The Other Interview: Life in the labour camps of North Korea

Park Ji-hyun details a life trying to flee the famine and torture of life in North Korea

With all the hacking hype and Poehler-Fey putdowns regarding the controversial film The Interview, some of the focus on North Korea and the daily life of its people has been lost in the tangle of media intrigue.

To coincide with the film's launch in the UK, Amnesty International released a video called "The Other Interview", which details one woman's escape from the Communist country currently controlled by Kim Jong-un.

The Interview revolves around two journalists, played by Seth Rogen and James Franco, who are instructed to assassinate the North Korean leader after arranging a television interview with him. The film's US release was cancelled briefly last year after Sony Pictures was hacked and terror threats were made against cinemas that screened it. The FBI said the online attack was carried out by North Korea.

Amnesty's film introduces the viewer to Park Ji-hyun, who was born in North Korea and retells the ordeal of living through the famine of the 1990s. It is believed the catastrophe between 1994 and 1998 resulted in the death of at least a million people.

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"The train station platforms were full of dead bodies," Ji-hyun says. "I remember witnessing a scene outside the train station. A man was carrying a young child on his back. He was holding his older son's hand and carrying the younger one on his back. A soldier gave him a piece of bread. He broke the piece of bread into two pieces. He gave a piece to his older son and tried to give the other one to his younger son. But the piece of bread fell to the ground.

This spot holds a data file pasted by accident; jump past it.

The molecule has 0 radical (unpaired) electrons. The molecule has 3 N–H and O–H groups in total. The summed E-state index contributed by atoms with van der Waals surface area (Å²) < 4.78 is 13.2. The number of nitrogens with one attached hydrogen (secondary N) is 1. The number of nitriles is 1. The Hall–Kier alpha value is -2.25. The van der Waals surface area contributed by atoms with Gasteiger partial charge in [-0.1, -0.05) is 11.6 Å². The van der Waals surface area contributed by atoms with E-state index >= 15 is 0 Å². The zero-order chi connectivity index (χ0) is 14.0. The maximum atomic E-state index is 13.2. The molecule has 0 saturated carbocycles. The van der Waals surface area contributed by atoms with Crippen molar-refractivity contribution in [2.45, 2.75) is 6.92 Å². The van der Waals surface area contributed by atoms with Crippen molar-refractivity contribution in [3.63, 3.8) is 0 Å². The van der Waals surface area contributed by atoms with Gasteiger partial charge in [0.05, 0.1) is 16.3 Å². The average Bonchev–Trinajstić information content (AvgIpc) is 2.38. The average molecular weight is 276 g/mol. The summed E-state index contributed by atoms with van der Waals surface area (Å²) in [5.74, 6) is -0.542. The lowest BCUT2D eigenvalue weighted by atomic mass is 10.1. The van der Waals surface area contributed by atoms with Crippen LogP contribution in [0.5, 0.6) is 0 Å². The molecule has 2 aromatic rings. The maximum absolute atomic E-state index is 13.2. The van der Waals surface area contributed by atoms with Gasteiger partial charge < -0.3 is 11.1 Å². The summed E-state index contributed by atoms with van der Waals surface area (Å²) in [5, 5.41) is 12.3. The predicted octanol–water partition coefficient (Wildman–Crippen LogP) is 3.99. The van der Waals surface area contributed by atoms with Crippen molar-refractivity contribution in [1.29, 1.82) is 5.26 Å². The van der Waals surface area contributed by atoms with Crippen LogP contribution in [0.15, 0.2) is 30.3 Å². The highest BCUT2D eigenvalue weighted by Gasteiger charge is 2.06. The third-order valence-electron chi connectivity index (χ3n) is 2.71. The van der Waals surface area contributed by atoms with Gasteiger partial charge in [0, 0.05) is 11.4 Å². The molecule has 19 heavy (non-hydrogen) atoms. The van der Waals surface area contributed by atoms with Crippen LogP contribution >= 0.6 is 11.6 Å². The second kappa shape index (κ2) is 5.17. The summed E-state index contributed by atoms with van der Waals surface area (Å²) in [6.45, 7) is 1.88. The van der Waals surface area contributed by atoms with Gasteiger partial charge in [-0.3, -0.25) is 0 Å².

"As he tried to bend down to pick up the bread, he realised the child was dead. He was dead from hunger."

Ji-hyun made the difficult decision to leave her dying father behind and flee to China with her brother. However, she was forced into marriage with a Chinese man by traffickers, who said they would deport her if she refused to be sold. She was bought for 5000 yuan (£500). Once married, Ji-hyun says she was forced to do whatever her husband demanded. If she didn't, she would get reported to authorities or even threatened with death.

Ji-hyun says her husband would say, "Even if I killed you, no-one's going to say anything, and no-one will know what happened to you."

Ji-hyun gave birth to a farmer's son, but was separated from him when she was reported to the Chinese authorities and returned to North Korea. She was sent to a labour camp where she faced starvation and torture.

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Once, when desperate, she rushed to the toilet without asking for permission. "I was punished for that," Ji-hyun says. "I was instructed to unclog and clean the toilet with my bare hands.

"If you got caught trying to wash your sanitary towel, you were ordered to wear it on your head, dripping blood and all, and beg for forgiveness."

Working daily for some 16 hours, she managed to get Chinese traffickers to take her out of the country once more. They were sympathetic to Ji-hyun's plight and allowed her to call her son. He hung up on her several times at first because he was told his mother had abandoned him. Eventually, they were reunited and left China for Mongolia, where it was safer for them.

As they struggled to cross the border between the two countries, another North Korean man fleeing the country helped Ji-hyun and her son pass through a wire fence. She later married the man who saved her.

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